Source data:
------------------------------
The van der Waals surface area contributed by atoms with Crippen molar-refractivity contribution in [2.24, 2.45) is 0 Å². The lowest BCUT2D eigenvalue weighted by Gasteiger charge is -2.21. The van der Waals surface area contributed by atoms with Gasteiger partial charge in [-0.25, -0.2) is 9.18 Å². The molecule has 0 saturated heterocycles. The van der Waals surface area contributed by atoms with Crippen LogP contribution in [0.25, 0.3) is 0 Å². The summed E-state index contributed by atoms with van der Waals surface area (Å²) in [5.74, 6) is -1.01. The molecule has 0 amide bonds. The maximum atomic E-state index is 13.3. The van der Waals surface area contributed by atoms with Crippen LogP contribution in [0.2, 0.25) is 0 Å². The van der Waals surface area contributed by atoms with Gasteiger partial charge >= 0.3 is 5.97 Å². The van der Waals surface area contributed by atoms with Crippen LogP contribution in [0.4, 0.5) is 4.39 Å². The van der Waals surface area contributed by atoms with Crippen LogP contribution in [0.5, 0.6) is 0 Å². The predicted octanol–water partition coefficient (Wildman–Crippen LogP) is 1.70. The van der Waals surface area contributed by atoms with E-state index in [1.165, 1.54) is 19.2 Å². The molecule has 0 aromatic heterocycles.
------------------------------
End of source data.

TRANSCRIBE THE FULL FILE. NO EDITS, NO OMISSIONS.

The van der Waals surface area contributed by atoms with Crippen molar-refractivity contribution in [2.24, 2.45) is 0 Å². The lowest BCUT2D eigenvalue weighted by Gasteiger charge is -2.21. The van der Waals surface area contributed by atoms with Gasteiger partial charge in [-0.25, -0.2) is 9.18 Å². The molecule has 0 saturated heterocycles. The van der Waals surface area contributed by atoms with Crippen LogP contribution in [0.25, 0.3) is 0 Å². The summed E-state index contributed by atoms with van der Waals surface area (Å²) in [5.74, 6) is -1.01. The molecule has 0 amide bonds. The maximum atomic E-state index is 13.3. The van der Waals surface area contributed by atoms with Crippen LogP contribution in [0.2, 0.25) is 0 Å². The van der Waals surface area contributed by atoms with Gasteiger partial charge >= 0.3 is 5.97 Å². The van der Waals surface area contributed by atoms with Crippen LogP contribution in [0.4, 0.5) is 4.39 Å². The van der Waals surface area contributed by atoms with Crippen LogP contribution in [0.5, 0.6) is 0 Å². The predicted octanol–water partition coefficient (Wildman–Crippen LogP) is 1.70. The van der Waals surface area contributed by atoms with E-state index in [1.165, 1.54) is 19.2 Å². The molecule has 0 aromatic heterocycles.